Sandwich ELISA, Biotin-labelled antibody
Serum, Plasma-EDTA, Plasma-Heparin, Plasma-Citrate
At ambient temperature. Upon receipt, store the product at the temperature recommended below.
Store the kit at 2–8°C. Under these conditions, the kit is stable until the expiration date (see label on the box).
Limit of Detection
n = 8; CV = 2.5%
n = 3; CV = 3.9%
- bovine Non-detectable
- cat None-specific binding
- goat Non-detectable
- hamster Non-detectable
- horse Non-detectable
- dog Yes (recommended dilution 1:3)
- pig Non-detectable
- rabbit Non-detectable
- rat Non-detectable
- sheep Non-detectable
- chicken Not tested
- human Yes
- mouse Yes
- monkey Yes (recommended dilution 1:3)
- It is intended for research use only
- The total assay time is less than 4 hours
- The kit measures total AFABP in serum and plasma (EDTA, citrate, heparin)
- Assay format is 96 wells
- Quality Controls are human serum based
- Standard is recombinant protein based
- Components of the kit are provided ready to use, concentrated or lyophilized
- EU Patent Number: EP1904082
Diabetology - Other Relevant Products, Energy metabolism and body weight regulation
Adipocyte fatty acid binding protein AFABP is a 15 kDa member of the intracellular fatty acid binding protein (FABP) family, which is known for the ability to bind fatty acids and related compounds (bile acids or retinoids) in an internal cavity. AFABP is expressed in a differentiation-dependent fashion in adipocytes and is a critical gene in the regulation of the biological function of these cells. In mice, targeted mutations in FABP4 (mouse gene is also called aP2 and its relevant protein P2 adipocyte protein or 3T3-L1 lipid binding protein) provide significant protection from hyperinsulinemia and insulin resistance in the context of both dietary and genetic obesity. Adipocytes obtained from AFABP-deficient mice also have reduced efficiency of lipolysis in vitro and in vivo, and these mice exhibited moderately improved systemic dyslipidemia. Recent studies also demonstrated AFABP expression in human macrophages upon differentiation and activation. In these cells, AFABP modulates inflammatory responses and cholesterol ester accumulation, and total or macrophage-specific AFABP deficiency confers dramatic protection against atherosclerosis in the apoE-/- mice. These results indicate a central role for AFABP in the development of major components of the metabolic syndrome through its distinct actions in adipocytes and macrophages.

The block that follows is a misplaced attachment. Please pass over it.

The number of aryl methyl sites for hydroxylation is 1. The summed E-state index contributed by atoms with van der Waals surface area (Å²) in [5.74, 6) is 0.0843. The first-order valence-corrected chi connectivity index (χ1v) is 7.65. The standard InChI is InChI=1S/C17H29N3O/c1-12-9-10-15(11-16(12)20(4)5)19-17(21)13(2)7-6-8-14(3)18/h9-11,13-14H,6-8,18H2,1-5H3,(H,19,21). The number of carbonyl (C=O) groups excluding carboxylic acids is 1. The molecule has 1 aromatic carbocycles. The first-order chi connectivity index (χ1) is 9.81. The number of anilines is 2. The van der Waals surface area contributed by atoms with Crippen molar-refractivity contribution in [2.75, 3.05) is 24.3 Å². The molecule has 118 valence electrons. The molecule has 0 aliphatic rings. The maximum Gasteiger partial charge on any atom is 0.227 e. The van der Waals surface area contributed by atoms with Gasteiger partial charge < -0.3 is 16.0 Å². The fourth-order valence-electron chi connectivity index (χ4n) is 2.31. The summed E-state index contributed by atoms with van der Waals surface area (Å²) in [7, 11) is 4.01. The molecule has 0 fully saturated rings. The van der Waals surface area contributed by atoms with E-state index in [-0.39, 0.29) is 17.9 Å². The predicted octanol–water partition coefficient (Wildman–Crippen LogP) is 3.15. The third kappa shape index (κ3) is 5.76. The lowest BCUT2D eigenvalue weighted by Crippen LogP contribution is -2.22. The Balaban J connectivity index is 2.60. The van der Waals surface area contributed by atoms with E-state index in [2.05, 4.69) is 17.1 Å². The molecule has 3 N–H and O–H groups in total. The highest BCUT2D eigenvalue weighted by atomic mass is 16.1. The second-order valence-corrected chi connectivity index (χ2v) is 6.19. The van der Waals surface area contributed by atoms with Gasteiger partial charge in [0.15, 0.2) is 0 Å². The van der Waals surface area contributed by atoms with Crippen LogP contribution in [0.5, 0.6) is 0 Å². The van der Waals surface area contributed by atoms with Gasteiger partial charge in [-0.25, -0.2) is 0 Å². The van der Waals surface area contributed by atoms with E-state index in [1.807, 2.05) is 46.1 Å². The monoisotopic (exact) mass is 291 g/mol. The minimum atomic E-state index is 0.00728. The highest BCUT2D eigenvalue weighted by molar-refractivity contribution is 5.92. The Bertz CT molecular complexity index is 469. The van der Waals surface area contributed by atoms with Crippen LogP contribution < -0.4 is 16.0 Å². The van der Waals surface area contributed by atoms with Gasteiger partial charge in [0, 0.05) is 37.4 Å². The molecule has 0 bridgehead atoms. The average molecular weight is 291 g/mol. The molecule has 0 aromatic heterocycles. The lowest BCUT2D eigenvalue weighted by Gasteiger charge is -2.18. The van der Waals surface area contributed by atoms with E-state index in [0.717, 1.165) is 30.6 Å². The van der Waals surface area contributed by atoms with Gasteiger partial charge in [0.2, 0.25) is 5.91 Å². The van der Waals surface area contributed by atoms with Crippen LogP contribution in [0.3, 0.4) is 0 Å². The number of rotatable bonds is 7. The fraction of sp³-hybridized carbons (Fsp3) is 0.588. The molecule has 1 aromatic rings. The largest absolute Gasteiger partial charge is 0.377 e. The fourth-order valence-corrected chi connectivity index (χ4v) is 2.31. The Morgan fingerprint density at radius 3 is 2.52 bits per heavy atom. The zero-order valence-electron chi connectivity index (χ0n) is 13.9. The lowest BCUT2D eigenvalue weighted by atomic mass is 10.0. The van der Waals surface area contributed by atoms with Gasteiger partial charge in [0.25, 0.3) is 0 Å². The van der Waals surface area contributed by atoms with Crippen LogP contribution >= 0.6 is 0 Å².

Besides being active within the cell, AFABP appears to be a secreted protein (for normal levels and correlations with certain metabolic parameters see chapter 15). The extracellular role of secreted AFABP remains to be determined.